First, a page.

Local real estate market weathering storm, experts say

How the housing market in Demopolis is faring depends on who is talking.
“It’s awesome,” said Barbara Myers, who works with Butler and Company. “The market is strong, very strong.”
“There’s a lot of inventory and not many buyers,” countered Bill Mackey of Mackey Realtors. “There’s more supply than demand.”
Barry Brackin of Brackin Real Estate said things are looking up. “Market prices about the same, but considerably more activity” than in the last few years.
And Jerry Jackson with Webb Realty agreed. “Business is picking up; we’re listing more, selling some.”
“We really didn’t have a recession here,” Myers said. “Demopolis kind of marches to its own drummer.”
She added that the city has had more foreclosures that usual, which can drag the market down, but those homes didn’t affect the market as much in Demopolis as in other locations.
About a year ago there was a change downward in prices, she continued, but now market overall has restabilized, and prices are strong.
Brackin agreed. Homes in the area lost value up to 20 or 25 percent, he said, but have regained their value.
“Demopolis wasn’t too bad at first” when the recession started, said Jackson, but then it hit the city.
While the number of foreclosures in the city was up, many of those have been sold to new homeowner looking for a good deal.
“It’s a great time to buy” a house, said Mackey. “More people are feeling their way back into the residential market.”
While prices are somewhat cheaper than four years ago, and interest rates are way down, Mackey said buyers must have a good credit rating.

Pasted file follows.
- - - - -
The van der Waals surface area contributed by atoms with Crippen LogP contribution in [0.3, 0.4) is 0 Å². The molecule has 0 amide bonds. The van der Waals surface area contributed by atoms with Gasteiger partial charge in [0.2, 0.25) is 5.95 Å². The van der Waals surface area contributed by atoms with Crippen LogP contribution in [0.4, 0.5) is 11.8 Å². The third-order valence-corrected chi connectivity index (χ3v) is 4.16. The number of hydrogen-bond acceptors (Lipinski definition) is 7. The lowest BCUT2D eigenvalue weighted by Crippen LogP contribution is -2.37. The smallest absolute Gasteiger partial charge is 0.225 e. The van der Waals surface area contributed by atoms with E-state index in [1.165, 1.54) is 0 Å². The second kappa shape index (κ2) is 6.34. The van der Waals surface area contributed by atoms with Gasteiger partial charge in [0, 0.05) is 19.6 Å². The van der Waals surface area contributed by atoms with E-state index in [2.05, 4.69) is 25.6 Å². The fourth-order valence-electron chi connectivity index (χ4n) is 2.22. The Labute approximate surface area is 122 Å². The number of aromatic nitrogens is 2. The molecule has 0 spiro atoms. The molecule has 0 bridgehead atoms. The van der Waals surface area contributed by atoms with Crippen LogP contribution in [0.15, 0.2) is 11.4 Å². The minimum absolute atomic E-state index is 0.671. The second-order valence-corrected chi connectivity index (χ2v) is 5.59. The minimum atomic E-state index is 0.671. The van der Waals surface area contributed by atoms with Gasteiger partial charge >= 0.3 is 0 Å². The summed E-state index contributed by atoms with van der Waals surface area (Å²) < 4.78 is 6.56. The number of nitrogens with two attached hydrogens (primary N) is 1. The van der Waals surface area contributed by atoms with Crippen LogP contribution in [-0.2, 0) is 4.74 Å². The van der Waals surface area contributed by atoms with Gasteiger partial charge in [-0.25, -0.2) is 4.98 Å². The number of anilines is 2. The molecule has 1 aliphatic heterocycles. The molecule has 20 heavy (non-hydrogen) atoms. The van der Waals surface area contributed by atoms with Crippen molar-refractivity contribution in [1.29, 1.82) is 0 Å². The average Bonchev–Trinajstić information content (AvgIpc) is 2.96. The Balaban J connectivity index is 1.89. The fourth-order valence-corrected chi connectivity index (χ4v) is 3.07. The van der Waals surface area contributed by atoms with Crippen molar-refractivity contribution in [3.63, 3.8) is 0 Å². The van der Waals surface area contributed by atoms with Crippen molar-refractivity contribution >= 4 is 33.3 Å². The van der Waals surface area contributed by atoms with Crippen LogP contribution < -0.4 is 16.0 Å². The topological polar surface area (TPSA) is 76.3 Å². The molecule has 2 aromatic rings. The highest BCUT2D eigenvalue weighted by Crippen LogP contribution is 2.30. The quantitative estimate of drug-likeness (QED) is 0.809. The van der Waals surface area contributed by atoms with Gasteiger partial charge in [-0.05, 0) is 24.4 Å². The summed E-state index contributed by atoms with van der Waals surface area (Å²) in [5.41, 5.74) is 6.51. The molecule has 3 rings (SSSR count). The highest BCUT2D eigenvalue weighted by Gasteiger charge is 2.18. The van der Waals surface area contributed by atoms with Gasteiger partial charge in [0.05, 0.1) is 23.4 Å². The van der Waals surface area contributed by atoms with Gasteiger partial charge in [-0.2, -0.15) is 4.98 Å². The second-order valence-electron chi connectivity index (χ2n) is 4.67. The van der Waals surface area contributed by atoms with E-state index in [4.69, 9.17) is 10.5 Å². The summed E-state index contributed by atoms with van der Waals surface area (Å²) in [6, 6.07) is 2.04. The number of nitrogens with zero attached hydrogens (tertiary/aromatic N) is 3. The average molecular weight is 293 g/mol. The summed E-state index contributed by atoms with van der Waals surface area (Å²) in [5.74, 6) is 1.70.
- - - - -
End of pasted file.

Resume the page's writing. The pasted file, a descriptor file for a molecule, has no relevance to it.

Myers agreed. Credit scores have to be higher than they used to, at least 680 or above, to qualify for most loans, but there are still programs out there that offer help to qualified buyers.
Brackin said he has worked with some buyers who have obtained USDA rural housing loans for 100 percent financing. Most loans require a 5 to 10 percent down payment, however, he added.
“When they want to buy a house, they need to go to the bank first to get pre-qualified,” stressed Jackson. That way buyers won’t set their sights on a house they cannot afford.
The Realtors see a mixture of clients – some first-time buyers, several who are moving up, and newcomers getting established in Demopolis.
How long homes are on the market depends on a list of variables, including location, condition of the home and, of course, price. Most of the Realtors said the usual time is about six months.
Myers said the market is slower for homes prices $250,000 or above, and Mackey added the best-selling ones are in the $100,000 to $175,000 range.
Brackin, however, has sold several homes in the $225,000 to $260,000, range, while Jackson said the houses that move the best are those in the lower price ranges.
“There could be a thousand things wrong with this house, but we can fix it all with the price,” said Mackey.
None of the Realtors has a crystal ball to see into the future.
“The only major effect on the market in the future will be tied to jobs,” said Myers.
“Demopolis hasn’t grown in my lifetime,” Mackey stated. The only growth will come from major employers moving into the area, which hasn’t happened in the past 50 years. Unless jobs come to the area, “there’s nothing out there that’s going to change that in the next 50 years.”
As for why people choose to move to Demopolis, Brackin said, “School is a big determinant as to where people buy a house.”
“Education and health care continue to be a positive influence for Demopolis in housing,” Myers agreed.
One of the bright spots in the real estate market, Mackey said, is agricultural properties, including ranch, farm and timber land. He has had buyers from Kansas, Illinois and Iowa looking into large acreage in the area.
“It’s a good time to be a seller.”
Brackin agreed. Agricultural prices have maintained their level throughout the recession, he said. The focus for buyers, however, has shifted from recreational to agricultural use since commodity prices look bright.